community 01.02.19

Bible Raps: Hip Hop and Jewish Oral Tradition at Camp

By Matt Bar

If you were asked to brainstorm the best way to engage young people in ancient Talmudic debates, you’d likely not have the following response: “Through rap and hip hop, of course!” As the Executive Director of Bible Raps, however, that’s exactly what I do. At first, people can be a bit skeptical about the connection between rap and Jewish learning. As Adina Levey, a Junior Counselor at Camp Ben Frankel recalled about preparing for my visit last summer, “I had no idea what to expect. I kept thinking, ’So this guy raps about the Torah? Either this will be really cool or it will be really weird and we’ll laugh about it together!’ No matter what, I knew it was going to be a memorable experience.”

Over the past decade, I’ve visited countless camps and other venues to share the similarities between Hip Hop and our Oral Tradition, and teach Jewish wisdom through rap. I find that campers engage in this unique method of learning differently (and often more intensely) than more “traditional” methods. Rather than studying a piece of text and sharing their thoughts about it in a small group or in a writing exercise, campers are asked to take it a step further by adding their thoughts and voices as additional commentary on the text in the form of rap lyrics. In addition to writing their thoughts into a song, they are asked to use their voices to perform those lyrics for me and the rest of the camp.

Despite her initial skepticism, Adina and her campers jumped right in! Adina later reflected on this summer’s Ben Frankel session: “When we sat down with Matt, we were blown away by his talent and his obvious passion for what he does. He rapped some bars for us – and then it was our turn! We practiced writing raps with a partner, and then came together to collaborate on a rap about our camp. Each of us had a unique role that contributed to the whole piece: some of us wrote verses and a chorus, some recorded the music video, and some made illustrations to put in the video. It was so much fun! Then we got to spit some raps into the mic, and performed our rap during Shabbat services for our whole camp!”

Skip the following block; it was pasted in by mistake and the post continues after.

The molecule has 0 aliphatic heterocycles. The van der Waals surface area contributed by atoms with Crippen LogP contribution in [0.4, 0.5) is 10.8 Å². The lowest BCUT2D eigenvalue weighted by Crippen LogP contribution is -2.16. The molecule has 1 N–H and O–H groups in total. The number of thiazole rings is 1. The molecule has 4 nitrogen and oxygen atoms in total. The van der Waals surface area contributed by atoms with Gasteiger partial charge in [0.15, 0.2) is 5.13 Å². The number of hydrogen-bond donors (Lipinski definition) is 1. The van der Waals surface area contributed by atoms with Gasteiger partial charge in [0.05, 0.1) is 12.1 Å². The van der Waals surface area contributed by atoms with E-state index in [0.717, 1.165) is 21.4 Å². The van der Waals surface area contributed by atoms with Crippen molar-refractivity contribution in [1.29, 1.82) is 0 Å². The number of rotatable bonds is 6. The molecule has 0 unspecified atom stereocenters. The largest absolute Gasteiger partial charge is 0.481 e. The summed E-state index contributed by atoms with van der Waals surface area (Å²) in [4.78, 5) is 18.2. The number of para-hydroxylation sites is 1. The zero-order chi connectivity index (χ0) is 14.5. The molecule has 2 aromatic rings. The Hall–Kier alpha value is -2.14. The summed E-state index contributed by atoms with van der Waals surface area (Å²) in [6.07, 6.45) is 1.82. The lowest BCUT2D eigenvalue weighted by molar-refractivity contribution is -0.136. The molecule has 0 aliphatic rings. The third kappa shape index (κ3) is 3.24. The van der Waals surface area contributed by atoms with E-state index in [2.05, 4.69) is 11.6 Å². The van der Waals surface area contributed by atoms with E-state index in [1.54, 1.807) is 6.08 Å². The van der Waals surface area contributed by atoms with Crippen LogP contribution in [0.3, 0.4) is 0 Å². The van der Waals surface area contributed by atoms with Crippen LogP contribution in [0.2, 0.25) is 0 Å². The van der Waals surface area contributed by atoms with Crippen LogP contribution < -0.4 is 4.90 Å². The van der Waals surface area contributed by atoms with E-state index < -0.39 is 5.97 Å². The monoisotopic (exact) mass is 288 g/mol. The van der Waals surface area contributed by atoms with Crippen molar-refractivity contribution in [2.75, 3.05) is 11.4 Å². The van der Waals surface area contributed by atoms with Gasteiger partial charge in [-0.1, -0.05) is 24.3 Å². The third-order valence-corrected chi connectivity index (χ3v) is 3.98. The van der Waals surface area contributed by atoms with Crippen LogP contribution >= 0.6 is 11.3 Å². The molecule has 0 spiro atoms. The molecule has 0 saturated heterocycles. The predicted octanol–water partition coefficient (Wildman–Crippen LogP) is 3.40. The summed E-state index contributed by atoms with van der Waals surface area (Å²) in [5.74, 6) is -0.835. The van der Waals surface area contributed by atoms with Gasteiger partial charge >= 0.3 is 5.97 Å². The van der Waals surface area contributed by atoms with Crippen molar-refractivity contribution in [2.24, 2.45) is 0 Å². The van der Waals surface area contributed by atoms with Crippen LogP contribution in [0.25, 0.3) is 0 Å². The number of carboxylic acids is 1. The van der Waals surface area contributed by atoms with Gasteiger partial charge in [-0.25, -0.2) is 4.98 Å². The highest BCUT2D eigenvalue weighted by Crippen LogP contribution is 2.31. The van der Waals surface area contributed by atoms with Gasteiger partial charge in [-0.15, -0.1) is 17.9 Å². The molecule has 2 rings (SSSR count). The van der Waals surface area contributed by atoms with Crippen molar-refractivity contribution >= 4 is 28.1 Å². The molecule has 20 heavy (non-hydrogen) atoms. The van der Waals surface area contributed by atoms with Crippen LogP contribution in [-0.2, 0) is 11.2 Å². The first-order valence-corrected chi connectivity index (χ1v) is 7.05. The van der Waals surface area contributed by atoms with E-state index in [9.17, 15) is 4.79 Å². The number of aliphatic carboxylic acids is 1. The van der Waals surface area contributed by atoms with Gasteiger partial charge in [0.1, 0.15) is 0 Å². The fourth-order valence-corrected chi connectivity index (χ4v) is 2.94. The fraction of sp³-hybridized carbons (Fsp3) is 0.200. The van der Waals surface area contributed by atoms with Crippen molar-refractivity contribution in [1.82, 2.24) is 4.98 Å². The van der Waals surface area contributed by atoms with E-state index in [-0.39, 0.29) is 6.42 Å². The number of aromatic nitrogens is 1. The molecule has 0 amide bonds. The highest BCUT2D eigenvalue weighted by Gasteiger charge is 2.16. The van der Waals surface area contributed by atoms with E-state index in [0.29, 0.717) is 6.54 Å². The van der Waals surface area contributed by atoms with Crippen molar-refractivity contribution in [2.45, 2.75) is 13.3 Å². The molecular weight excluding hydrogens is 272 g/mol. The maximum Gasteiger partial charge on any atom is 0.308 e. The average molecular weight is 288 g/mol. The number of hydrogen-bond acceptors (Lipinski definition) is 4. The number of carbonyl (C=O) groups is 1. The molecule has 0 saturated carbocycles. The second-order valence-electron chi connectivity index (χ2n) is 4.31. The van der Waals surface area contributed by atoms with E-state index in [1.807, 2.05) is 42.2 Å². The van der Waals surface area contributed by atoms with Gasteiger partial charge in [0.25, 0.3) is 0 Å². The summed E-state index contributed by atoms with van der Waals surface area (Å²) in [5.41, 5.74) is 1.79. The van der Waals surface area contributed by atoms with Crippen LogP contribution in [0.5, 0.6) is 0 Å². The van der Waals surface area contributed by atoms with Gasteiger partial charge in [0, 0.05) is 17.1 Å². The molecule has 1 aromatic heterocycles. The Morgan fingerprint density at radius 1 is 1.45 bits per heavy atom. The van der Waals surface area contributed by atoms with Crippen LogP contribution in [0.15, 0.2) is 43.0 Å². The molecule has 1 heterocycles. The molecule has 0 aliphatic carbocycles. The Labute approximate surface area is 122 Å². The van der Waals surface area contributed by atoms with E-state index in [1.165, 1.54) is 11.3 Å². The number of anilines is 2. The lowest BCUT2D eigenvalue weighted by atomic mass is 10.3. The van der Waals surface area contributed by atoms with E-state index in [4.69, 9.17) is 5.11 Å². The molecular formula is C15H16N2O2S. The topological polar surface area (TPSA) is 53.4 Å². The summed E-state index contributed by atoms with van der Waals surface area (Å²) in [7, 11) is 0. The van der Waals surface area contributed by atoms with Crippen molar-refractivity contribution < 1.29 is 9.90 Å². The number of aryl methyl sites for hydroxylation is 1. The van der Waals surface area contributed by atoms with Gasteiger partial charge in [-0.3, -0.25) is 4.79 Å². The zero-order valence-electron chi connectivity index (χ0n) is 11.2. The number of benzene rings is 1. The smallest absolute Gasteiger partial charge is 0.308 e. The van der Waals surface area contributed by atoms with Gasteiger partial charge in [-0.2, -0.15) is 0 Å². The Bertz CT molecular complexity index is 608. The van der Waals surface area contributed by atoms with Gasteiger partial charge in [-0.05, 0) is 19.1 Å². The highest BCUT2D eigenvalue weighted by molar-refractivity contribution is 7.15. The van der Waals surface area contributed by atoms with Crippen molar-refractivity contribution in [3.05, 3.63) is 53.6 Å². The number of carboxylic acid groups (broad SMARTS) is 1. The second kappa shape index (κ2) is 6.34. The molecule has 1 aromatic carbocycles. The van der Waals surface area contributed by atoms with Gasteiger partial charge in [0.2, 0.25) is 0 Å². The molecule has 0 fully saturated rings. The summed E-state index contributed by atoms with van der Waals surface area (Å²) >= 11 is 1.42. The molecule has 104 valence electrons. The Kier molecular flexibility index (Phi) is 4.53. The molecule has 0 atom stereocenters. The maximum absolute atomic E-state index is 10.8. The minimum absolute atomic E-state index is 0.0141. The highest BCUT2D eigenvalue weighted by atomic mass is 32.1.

The performance is such an important piece of the Bible Raps curriculum. Rather than me, the “teacher,” standing up and sharing my thoughts and opinions, the ownership of knowledge is transferred to the campers. One amazing moment where I really saw this “click” for a camper in a meaningful way was when everyone else saw one particular boy rapping in the video. According to his counselors, this boy was generally very shy and didn’t often express his opinions. Through Bible Raps, however, this boy was able to find his voice and speak with confidence in front of the whole camp. This confidence is clearly visible in the body language of the campers and the enthusiasm they exude in the video of their rap, “Camp of Love”. I’m only in the background; the campers are front and center, owning their take on the words of Torah they’ve just studied.

Camp is the ideal place for innovative Jewish learning of this nature. Without parents or teachers, campers and counselors alike are all on much more of a level playing field. Campers certainly look up to counselors and want to emulate them, but this unique environment gives everyone the opportunity to safely head outside of their comfort zones and really push their own boundaries. Seeing the counselors and junior counselors get into the programming as much as they do gives the campers permission (if they felt they needed it) to more fully engage with this Jewish learning and put their full selves into the process.

Camp also provided an opportunity to partner with counselors to keep the rapping and learning going all summer long. As Adina reflects, “The best part of this experience was that we were able to continue working with the Bible Raps team even after they left our camp. Each week, Matt sent me a rapping verse and a chorus about a Jewish teaching and then left the second verse open for me and my campers to write. We performed it each week and the camp loved it. I had campers coming up to me asking if they could be a part of the “Rapping Rebbes” the next week.” I love that the Rapping Rebbes were able to continue to motivate and inspire the campers each week to build on their work throughout the whole summer.

Bringing Bible Raps to Jewish camps was an incredible experience, and I’m excited by the way our summer-long collaboration with the counselors inspired the Rapping Rebbes to continue to engage with Jewish wisdom – from the words of Rebbe Nachman of Breslov to Anne Frank – in a meaningful and unique way. As Adina reflected, “It was so much fun to see kids connect to Judaism in a way that they never had before. I had never even considered the fact that Jewish teaching could blend with hip hop to make learning fun! Working with Matt was so much fun for me, my campers, and the rest of our camp. The Rapping Rebbes became a favorite at Shabbat services and this is definitely something that we want to continue in the years to come.”

By participating in Bible Raps, campers became part of the great Oral Tradition of our people. My hope is that this unique experience will inspire a love of Jewish wisdom that campers can bring home with them once the summer has ended – and will last the rest of their lives.

Matt Bar (Executive Director of Bible Raps) uses hip hop as a lens to understanding Jewish oral tradition, demonstrating that each functions as a type of education and tradition, and calling on voices of the past to discuss issues in the present. Bible Raps believes that the Jewish oral tradition is alive and well, and that rap and hip hop are an important way to engage young people in ancient Talmudic debates. If you’re interested in bringing Bible Raps to your camp to cultivate a new crop of Rapping Rebbes, please be in touch at!